Hawley seeks compensation fund for radioactive waste victims

Jim Gaffney grew up playing in and around Coldwater Creek and, in recent years, has experienced very serious health issues.
Published: Jul. 13, 2023 at 6:42 PM CDT
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ST. LOUIS, Mo. (KMOV) - Jim Gaffney grew up playing in and around Coldwater Creek and, in recent years, has experienced very serious health issues.

“I have lung, heart and kidney failure,” he said.

Gaffney said he didn’t suspect that the creek could be the source of his and others’ illnesses until his son, who also grew up playing in Coldwater Creek, developed thyroid cancer.

“It’s just too much coincidence,” said Gaffney.

On Wednesday, the community advocacy group, Just Moms STL, released a trove of government documents it obtained, which date back to the 1940′s. The documents show the federal government and its contractors working in the nuclear weapons program were aware of spills and contamination from radioactive waste that put the public at risk but didn’t warn the public.

From 1942-1957 uranium was processed in downtown St. Louis for the nuclear weapons program. Radioactive waste from the process was stored near Lambert St. Louis International Airport. Documents showed as early as 1949, the federal government knew barrels at the storage site were leaking radioactive waste into Coldwater Creek, and it was allowed to continue.

Reaction to the contents of the documents came today at a press conference held at the Weldon Spring EPA Superfund site. A group of political leaders, community activists and north St. Louis County residents who got sick after living near contaminated sites spoke out.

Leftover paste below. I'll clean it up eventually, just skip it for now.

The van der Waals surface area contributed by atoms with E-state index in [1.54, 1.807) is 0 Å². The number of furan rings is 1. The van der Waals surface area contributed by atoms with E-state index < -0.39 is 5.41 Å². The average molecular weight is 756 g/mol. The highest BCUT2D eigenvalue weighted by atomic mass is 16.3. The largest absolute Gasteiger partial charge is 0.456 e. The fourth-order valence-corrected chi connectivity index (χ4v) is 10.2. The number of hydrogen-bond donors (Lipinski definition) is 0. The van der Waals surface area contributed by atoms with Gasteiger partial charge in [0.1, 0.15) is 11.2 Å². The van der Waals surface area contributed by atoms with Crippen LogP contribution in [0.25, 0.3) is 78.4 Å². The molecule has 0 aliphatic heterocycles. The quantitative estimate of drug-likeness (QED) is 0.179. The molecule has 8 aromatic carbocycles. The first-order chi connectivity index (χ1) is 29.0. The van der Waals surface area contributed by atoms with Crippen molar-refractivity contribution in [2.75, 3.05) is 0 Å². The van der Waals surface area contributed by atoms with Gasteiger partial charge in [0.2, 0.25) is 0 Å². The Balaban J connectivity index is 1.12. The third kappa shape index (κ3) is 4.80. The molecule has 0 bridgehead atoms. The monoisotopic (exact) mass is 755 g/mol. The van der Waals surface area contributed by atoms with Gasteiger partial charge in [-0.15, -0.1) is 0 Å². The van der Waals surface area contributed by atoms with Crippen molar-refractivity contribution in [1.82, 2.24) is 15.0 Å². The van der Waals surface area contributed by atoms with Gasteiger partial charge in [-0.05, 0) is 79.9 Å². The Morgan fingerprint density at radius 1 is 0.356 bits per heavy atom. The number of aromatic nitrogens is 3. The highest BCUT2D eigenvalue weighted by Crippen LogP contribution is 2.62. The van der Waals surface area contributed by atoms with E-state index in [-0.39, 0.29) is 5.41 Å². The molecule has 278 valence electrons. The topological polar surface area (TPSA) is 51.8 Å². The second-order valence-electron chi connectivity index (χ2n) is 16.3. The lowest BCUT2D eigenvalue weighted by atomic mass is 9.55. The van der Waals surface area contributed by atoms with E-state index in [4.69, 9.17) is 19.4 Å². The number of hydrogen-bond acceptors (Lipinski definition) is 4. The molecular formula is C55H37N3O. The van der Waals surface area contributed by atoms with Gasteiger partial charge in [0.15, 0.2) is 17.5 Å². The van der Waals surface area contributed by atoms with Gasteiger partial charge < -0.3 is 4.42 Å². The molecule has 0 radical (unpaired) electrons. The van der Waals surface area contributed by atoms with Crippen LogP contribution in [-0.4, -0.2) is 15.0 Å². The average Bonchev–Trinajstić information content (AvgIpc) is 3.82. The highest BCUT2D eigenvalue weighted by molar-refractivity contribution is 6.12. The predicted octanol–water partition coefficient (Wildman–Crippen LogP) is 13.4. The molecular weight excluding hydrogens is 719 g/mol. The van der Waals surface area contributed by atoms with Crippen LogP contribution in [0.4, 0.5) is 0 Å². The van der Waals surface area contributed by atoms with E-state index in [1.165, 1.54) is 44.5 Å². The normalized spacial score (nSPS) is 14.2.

“Our region has been so desensitized to the insanity that has happened to us,” said Missouri State Representative Tricia Byrnes of Wentzville.

In 2018, an agency within the CDC, the Agency for Toxic Substances and Disease Registry (ATSDR), determined that those who had increased exposure to radioactive waste in Coldwater Creek were at an elevated risk of certain cancers. Based on the information in the documents, many now believe there’s a stronger connection between the contamination and illnesses.

“If the federal government has poisoned the air and the water and the soil that has made so many people sick, there is a simple and just solution. The federal government should pay the medical bills,” said Senator Josh Hawley.

Congresswoman Cori Bush released a statement, saying in part:

The Senate passed legislation that Hawley authorized, calling for the federal government to pay for the cleanup of Jana Elementary School after one study determined it was contaminated with radioactive waste. But Hawley now says victims of exposure to the waste should be compensated.

“So, I will introduce legislation on the floor of the Senate to provide funding for every member of this community who has gotten sick,” he said.

Hawley didn’t mention a time frame on when he’d introduce the legislation. A town hall meeting is planned to provide further information on the contents of the newly released federal documents. It will be held on August 2 at 6:30 p.m. at the New Melle Community Center.